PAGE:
Nothing puts me in the Christmas spirit like a gloomy holiday story. Noel (Kentucker Audley) sells Christmas trees on a makeshift lot on a sidewalk in Brooklyn. He works an all-night 12-hour shift. He constantly has to ride his worker, Nick (Jason Shelton), and Nick’s girlfriend (Oona Roche) to get anything done. He fields petty questions and solves petty holiday problems for petty, self-absorbed customers. He sleeps and eats—I wouldn’t call it living—in a trailer on the street, where he survives on a diet of energy pills and antidepressants stashed in an Advent calendar. He buys scratch-off lottery tickets for fun. Oh yeah, he broke up with his girlfriend sometime in the last year. Noel seems lonely. Or is he just someone who doesn’t need the company of others?
One night while working, Noel comes across a woman, Lydia (Hannah Gross), passed out on a bench in a park. Their paths—and her jittery boyfriend’s—cross a few times, and that’s it.
Christmas, Again probably is not going to end up being anyone’s favorite Christmas movie anytime soon, but it works on quite a few levels. More a string of quiet events than a full story, its real achievement is the mood it sets. Dolorous and blue, the camera moves slowly and blurs the background leaving only hints of cold colors. The cinematography (Sean Price Williams) is beautiful, making the shots literally an opaque blue. I loved the old distorted Christmas music that sounds like it’s playing from an AM radio, the Christmas lights permanently out of focus in the background, and the uneasy, unnatural, and sometimes suspenseful interactions between Noel and Lydia, both of whom are easy on the eyes. There’s a palpable sense of despondency that comes through here.
(Gene Siskel Film Center) B
In the late Nineties and early 2000s, I picked up XY Magazine whenever I saw it on the news rack, usually at Borders, Tower Records, or Unabridged. It was a sort of gay culture Sassy meets Star Hits—I’m showing my age here, I know. Unbeknownst to me, XY contributor Michael Glatze went from “out” in San Francisco to poster boy for Evangelical conversion therapy in a matter of years. This film chronicles his seemingly bizarre change of heart.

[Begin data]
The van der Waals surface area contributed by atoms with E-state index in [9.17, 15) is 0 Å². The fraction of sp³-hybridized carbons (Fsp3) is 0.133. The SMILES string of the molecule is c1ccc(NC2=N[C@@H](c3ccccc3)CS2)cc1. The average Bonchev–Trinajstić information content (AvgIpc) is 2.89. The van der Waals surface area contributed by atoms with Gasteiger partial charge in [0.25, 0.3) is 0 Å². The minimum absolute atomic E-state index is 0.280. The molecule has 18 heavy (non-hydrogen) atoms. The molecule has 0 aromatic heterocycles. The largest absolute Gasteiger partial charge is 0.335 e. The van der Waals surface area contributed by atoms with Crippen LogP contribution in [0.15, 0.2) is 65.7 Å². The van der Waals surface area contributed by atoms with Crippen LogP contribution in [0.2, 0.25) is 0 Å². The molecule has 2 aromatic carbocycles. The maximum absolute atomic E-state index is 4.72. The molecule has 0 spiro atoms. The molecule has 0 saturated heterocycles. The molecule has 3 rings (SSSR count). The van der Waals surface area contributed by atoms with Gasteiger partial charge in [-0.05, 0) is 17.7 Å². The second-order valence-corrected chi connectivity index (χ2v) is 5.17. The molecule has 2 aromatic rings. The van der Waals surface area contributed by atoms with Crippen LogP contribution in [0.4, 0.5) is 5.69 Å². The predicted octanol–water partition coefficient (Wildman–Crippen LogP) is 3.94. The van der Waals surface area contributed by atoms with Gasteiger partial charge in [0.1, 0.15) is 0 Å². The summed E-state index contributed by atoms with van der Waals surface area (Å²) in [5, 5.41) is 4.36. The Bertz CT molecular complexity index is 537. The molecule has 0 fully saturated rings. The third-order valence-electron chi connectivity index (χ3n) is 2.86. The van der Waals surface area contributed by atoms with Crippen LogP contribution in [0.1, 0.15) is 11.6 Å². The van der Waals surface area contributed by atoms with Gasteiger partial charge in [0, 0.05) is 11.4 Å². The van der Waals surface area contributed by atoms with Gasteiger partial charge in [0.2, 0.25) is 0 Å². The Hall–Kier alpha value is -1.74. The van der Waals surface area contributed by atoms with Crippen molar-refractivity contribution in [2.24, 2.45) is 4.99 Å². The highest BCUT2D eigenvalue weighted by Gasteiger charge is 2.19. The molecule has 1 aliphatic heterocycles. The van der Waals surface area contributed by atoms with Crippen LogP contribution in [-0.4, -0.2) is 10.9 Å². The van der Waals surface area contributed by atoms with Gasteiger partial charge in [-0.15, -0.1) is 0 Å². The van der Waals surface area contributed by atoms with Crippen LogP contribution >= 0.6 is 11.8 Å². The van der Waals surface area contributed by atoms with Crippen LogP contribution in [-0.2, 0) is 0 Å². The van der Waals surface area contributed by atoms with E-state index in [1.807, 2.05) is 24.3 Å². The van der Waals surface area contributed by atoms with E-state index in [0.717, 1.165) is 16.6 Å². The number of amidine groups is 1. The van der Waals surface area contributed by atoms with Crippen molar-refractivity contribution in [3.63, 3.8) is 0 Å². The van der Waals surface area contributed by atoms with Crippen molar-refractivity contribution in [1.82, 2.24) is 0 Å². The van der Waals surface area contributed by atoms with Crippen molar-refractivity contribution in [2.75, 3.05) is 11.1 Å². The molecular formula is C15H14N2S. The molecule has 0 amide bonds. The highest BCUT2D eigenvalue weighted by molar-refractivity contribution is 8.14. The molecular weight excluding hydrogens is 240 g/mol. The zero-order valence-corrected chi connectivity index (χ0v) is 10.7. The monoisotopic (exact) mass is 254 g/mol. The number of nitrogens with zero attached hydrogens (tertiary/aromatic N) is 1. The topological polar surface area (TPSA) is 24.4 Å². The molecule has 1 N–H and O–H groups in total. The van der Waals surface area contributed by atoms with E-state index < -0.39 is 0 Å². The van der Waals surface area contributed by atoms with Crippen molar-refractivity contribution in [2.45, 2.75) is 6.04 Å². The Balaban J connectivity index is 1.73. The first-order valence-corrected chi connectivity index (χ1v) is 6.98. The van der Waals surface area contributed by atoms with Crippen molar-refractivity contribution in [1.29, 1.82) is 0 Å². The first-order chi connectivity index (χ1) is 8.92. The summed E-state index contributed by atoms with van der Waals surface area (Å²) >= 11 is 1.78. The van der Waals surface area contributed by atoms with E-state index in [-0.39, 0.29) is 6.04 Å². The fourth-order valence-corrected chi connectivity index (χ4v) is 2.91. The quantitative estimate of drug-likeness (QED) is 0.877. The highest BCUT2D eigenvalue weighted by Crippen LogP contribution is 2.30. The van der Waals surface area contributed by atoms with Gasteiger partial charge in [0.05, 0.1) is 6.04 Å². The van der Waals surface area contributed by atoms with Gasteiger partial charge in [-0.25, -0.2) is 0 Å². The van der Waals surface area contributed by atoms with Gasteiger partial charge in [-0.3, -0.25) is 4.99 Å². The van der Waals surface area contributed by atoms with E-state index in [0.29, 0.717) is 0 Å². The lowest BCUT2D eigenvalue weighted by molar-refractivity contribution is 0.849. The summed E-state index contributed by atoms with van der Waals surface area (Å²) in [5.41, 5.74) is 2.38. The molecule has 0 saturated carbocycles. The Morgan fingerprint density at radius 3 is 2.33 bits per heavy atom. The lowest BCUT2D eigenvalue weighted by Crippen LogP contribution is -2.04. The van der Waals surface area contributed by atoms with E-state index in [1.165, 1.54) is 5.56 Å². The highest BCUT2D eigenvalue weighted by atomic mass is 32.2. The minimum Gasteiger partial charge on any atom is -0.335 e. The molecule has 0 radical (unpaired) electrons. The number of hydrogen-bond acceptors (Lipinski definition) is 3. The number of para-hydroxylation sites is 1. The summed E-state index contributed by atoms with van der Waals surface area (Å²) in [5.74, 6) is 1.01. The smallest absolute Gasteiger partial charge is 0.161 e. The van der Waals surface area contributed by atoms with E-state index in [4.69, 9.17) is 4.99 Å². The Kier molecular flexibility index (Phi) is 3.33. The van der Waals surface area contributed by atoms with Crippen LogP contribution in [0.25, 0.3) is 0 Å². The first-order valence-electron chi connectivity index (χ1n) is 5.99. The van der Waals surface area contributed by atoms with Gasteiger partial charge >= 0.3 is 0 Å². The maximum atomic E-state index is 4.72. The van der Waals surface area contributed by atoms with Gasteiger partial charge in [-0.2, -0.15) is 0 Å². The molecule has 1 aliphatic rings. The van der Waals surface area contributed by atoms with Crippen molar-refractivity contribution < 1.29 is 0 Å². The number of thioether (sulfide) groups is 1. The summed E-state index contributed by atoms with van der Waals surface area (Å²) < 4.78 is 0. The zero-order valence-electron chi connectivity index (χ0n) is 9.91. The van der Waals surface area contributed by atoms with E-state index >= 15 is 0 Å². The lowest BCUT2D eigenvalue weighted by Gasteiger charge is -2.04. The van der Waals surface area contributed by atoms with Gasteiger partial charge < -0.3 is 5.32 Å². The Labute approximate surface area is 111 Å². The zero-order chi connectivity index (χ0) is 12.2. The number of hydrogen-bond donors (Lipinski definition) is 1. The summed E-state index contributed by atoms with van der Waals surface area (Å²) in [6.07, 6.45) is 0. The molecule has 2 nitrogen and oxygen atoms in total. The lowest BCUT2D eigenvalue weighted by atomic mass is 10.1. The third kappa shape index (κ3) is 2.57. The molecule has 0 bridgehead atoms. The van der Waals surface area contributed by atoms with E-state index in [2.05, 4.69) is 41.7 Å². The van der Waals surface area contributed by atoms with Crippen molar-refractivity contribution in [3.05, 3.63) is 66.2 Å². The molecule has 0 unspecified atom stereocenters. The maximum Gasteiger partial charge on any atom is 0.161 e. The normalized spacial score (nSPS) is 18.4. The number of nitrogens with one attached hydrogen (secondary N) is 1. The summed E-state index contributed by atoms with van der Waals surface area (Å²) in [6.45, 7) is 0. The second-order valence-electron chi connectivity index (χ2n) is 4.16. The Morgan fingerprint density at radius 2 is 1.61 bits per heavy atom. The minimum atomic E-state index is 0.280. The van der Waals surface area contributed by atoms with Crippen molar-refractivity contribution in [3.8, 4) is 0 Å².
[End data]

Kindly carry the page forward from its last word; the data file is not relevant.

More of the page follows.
I Am Michael has the makings of a winner: a complicated and interesting true story, a star cast, and timely subject matter. Sadly, it’s a big disappointment. James Franco is just okay as Glatze—never mind that his real-life sexual ambiguity rings tired these days. However true to life the events in the film may be, so many gay cliches—circuit parties, techno music, three-ways, drugs, fake blonde hair—are thrown in that it feels flat, hollow, and insulting after awhile. Worse, cowriter/director Justin Kelly gives short, superficial treatment to what drives Glatze’s metamorphosis; he provides a basic explanation but fails to get inside the guy’s head in any meaningful way. On top of all that, the film has the cheap look of a made-for-television movie. Surely, a gay can do better than this.
On the positive side, Zachary Quinto as Glatze’s suffering partner, Bennet, is great; he expertly builds his character’s frustration and weariness with Glatze’s constant angst and Bible diving while remaining tender when he needs to (for example, as he does when Glatze calls him out of the blue). Emma Roberts as Rebekah, the girl Glatze meets at Bible school and eventually marries, is also great; she plays a “nice girl” really well, and she makes us feel her confused uneasiness with his past. Both are memorable high points in a forgettable film.
(AMC River East) D
Chicago International Film Festival
Bloodsucking Bastards exceeded my expectations—which admittedly were not high. A weird sort of mix of Office Space and Office Killer with Twilight and Dead Alive, it was stupid, sophomoric, gory fun. The plot– the head of a failing sales department hires a vampire to improve productivity– could have moved faster, but the acting was surprisingly good. Both Joey Kern (Tim) and Fran Kranz (Evan) were highlights.
Probably the most “independent” film I’ve seen all year, Bloodsucking Bastards thankfully did not aim to be more than it is. Bravo!